Tom Watson is rightly proud of shedding more than seven stone in weight. He had been diagnosed with type 2 diabetes and it took him more than 25 years to gain control over his diet.
However, in the past few weeks, he has been throwing around his remaining 15 stones in Westminster.
Labour’s still-heavyweight deputy leader has launched a one-man campaign on two fronts: to try to stem the flow of defections and to eradicate anti-Semitism from the party.
Tom Watson is on a campaign to eradicate anti-Semitism from the Labour party
The result: an existential threat to the Labour Party’s unity – with rumours of a coup as
Needless to say this is a high-risk strategy. Watson has already been accused of treachery by some of Corbyn’s ultra-loyalists.
How ironic that Corbyn became leader thanks to the support of Momentum, a party-within-a-party, but now faces a challenge to his authority from Watson’s nascent party-within-a-party in the form of a new group of social democratic Labour MPs.
This alternative group is seen as Watson’s powerbase as he tries to consolidate a rival centre of power to the one run by Corbyn’s clique. It follows the party leader’s refusal to promote Labour MPs from all shades of opinion rather than just from the Left.
Not surprisingly, Corbyn’s fellow Islington political inamorata Emily Thornberry angrily turned on Watson during a meeting, saying: ‘Which members of the Shadow Cabinet do you want to sack?’
The fact is that, ever since he called on the party leadership to do more to stamp out anti-Semitism, Watson has been a marked man by those who accuse him of disloyalty.
He may have lost seven stones of timber but Watson still has the hide of a hippo.
Indeed, he put up a truculent fight when asked by party chiefs to consider returning £500,000 in donations from Max Mosley, who published a by-election campaign leaflet in 1961 which blamed non-white immigrants for diseases such as tuberculosis, VD and leprosy.
There has been tension between Jeremy Corbyn and Tom Watson since they were elected leader and deputy in 2015
Jeremy Corbyn has been criticised for his lack of action amid Labour’s anti-Semitism row
The truth is there has been tension between Watson and Corbyn ever since they were elected deputy and party leader on the same day in 2015.
At last autumn’s Labour conference, Watson was humiliated when he was denied a speaking slot on the platform.
One of the big divisions has been over Brexit. Watson, a long-standing backer of a second referendum, repeatedly warned his boss that unless he embraced the idea of another public vote, there could be yet more Labour MPs deserting.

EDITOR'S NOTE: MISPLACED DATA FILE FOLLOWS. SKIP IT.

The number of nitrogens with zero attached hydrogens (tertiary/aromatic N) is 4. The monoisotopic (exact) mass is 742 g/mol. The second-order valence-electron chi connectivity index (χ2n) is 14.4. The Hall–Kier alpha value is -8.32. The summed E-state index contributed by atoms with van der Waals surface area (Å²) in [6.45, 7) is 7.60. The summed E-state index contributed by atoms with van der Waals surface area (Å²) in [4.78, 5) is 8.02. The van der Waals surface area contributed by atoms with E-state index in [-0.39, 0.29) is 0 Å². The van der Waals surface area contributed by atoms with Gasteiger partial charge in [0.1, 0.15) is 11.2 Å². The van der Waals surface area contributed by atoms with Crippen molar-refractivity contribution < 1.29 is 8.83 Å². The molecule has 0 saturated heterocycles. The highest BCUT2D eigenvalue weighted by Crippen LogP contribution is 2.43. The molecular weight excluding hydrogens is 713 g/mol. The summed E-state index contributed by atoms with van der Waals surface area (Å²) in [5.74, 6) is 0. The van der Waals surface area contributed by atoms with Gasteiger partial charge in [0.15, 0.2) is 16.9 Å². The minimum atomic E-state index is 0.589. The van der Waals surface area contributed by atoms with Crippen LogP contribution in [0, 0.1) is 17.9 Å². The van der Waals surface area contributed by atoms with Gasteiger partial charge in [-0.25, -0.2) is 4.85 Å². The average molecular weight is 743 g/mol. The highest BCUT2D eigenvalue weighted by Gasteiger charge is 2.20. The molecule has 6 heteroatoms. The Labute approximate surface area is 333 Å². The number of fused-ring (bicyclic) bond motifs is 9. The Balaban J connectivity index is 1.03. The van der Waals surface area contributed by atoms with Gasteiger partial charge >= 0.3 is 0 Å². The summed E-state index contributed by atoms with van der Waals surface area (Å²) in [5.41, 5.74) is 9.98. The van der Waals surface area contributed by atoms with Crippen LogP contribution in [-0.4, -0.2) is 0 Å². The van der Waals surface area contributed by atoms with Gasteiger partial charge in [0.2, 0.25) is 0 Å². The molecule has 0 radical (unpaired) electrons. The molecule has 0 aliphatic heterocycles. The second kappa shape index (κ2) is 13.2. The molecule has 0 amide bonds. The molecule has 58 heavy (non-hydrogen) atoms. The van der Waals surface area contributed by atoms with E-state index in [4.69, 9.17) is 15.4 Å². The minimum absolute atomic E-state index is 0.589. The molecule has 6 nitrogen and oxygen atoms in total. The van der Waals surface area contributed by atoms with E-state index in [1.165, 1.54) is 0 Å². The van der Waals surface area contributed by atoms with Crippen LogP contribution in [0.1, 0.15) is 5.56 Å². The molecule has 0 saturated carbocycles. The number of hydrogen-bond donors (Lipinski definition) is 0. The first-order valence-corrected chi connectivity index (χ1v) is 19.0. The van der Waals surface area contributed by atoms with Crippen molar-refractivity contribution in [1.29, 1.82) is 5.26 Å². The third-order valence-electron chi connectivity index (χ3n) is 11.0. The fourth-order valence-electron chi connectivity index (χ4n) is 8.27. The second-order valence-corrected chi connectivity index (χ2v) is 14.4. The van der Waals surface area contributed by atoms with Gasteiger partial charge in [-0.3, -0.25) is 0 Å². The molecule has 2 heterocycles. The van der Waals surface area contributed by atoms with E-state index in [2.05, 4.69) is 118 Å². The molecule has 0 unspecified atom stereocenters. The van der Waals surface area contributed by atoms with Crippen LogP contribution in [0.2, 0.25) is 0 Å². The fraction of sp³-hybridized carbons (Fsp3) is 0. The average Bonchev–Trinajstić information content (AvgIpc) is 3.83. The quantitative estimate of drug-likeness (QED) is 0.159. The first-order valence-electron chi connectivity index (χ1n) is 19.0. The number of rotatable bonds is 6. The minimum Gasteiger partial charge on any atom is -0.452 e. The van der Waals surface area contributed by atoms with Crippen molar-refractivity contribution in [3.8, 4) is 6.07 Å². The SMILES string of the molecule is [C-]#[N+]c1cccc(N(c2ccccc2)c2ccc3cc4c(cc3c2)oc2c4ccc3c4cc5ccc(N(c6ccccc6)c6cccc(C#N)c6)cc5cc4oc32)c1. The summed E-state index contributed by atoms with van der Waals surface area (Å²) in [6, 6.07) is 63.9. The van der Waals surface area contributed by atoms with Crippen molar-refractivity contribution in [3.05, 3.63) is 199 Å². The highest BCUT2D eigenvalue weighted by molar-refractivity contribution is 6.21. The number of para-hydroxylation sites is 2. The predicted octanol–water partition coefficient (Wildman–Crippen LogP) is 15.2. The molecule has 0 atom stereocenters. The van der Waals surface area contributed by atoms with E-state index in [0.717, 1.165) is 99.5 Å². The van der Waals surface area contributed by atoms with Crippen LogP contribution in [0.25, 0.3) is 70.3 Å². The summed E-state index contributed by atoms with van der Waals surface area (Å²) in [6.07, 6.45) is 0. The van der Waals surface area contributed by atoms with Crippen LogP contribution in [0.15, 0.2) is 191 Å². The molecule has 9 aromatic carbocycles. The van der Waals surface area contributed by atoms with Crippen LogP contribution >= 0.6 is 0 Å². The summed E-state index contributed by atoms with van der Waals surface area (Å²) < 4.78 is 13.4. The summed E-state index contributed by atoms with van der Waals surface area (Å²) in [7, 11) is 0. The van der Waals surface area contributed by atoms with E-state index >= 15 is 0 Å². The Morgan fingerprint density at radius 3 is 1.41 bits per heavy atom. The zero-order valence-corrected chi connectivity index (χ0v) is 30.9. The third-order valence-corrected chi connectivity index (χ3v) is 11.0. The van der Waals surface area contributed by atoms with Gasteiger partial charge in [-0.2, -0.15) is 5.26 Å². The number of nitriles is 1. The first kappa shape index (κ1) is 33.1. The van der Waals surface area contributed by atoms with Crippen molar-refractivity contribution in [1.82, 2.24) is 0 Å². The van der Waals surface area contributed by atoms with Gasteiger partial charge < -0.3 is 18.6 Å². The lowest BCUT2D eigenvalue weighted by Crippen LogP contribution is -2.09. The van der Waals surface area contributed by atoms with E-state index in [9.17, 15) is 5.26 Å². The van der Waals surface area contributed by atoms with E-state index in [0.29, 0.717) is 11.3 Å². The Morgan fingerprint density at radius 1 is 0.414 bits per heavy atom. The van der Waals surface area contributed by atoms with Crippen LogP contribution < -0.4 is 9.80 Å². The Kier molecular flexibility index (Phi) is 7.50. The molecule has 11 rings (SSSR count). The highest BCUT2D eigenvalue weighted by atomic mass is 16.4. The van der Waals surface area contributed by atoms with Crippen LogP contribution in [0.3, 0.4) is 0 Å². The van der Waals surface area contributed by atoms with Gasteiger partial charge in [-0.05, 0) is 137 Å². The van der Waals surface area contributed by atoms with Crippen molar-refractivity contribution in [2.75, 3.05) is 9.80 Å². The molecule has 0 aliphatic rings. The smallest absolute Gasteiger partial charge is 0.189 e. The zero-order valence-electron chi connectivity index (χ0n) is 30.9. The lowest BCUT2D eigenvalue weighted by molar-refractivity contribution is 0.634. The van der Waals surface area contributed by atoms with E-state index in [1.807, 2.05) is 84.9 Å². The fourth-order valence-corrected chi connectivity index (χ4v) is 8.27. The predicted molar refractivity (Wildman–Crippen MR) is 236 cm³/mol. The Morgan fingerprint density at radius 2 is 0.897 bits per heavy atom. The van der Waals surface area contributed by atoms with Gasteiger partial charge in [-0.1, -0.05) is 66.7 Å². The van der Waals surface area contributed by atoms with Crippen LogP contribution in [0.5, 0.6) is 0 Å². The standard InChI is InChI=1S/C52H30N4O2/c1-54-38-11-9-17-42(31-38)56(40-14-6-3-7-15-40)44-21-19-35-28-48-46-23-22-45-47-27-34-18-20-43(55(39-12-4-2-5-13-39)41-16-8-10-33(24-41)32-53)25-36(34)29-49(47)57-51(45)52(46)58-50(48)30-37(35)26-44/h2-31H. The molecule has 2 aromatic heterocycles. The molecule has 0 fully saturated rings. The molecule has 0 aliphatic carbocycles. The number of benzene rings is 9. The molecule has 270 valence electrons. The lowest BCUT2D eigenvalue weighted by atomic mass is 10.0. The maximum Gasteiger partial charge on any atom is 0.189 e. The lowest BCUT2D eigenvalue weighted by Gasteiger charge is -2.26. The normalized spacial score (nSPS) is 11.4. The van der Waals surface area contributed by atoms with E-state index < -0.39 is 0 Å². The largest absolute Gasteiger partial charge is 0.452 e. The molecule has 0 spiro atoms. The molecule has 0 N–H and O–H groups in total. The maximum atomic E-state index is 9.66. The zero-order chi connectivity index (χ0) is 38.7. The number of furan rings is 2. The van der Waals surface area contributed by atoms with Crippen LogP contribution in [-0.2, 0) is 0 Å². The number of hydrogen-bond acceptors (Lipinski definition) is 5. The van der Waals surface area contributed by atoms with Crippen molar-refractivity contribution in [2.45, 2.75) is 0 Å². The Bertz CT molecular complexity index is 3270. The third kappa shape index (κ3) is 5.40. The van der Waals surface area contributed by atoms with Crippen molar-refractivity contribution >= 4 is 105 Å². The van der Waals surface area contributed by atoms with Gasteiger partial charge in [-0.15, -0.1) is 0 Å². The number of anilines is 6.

But it is the foul stench of anti-Semitism that has driven the two men further apart.
Their relationship disintegrated last week after Watson forced the suspension of Corbyn henchman Chris Williamson MP who had said that Labour had been ‘too apologetic’ about anti-Semitism.
Watson has now exploited that successful move to launch what is nothing less than his own thinly-veiled leadership campaign with the new grouping.
His self-confidence – something he has in buckets anyway – has been boosted by the knowledge that, under party rules, Corbyn can’t sack him.
Also, he’s watched Labour slip badly in the opinion polls amid a growing feeling that power is ebbing away from Corbyn, who will be 70 in May.
Tom Watson forced the suspension of Chris Williamson who said that Labour had been ‘too apologetic’ about anti-Semitism
What alarms Labour strategists is that Corbyn is going backwards despite the fact the Tories have been tearing themselves apart over Brexit.
So Watson has seized his chance. His reaction to the defection on the first day of resignations by Labour MPs – including Luciana Berger – last month was: ‘It was the worst day of shame in the Labour Party’s 120-year history: a pregnant, young MP bullied out of her own party by racist thugs.’ For their part, Corbyn’s allies believe Watson is cynically using the anti-Semitism issue to promote his leadership prospects. They argue he has never been signed up to the Corbyn project.
Meanwhile, Watson says his new policy grouping is a way of binding young disaffected MPs into the party. But there’s more to it. Watson is a serial plotter.
In 2016, when dozens of Labour frontbenchers resigned in a botched coup attempt against Corbyn, Watson blithely posted online photos of himself in shorts relaxing at Glastonbury.
Watson is well aware that the public goodwill engendered by Labour’s better than expected general election result in 2017 has evaporated.
If Corbyn decided to stand down before the next election, he is expected to run for the top job – even though conventional wisdom is that the party will, by necessity, choose a woman.
It’s why the Corbynistas may try to organise an uprising among party members to force Watson out of the deputy post.
He told me the other day: ‘I may lose my job as deputy leader over what I’m doing. But if I do, I will have been forced out for doing the right thing.’
Yes, fighting anti-Semitism is definitely ‘the right thing’ – but should we trust a man whose office has been financed by donations from Max Mosley?
For the former motor racing tycoon is a man who attended a ‘Jew-baiting’ rally in east London in 1962 that was addressed by his father, Sir Oswald Mosley, the founder of the fascist Union Movement who once talked of ‘the stink of the Jew’.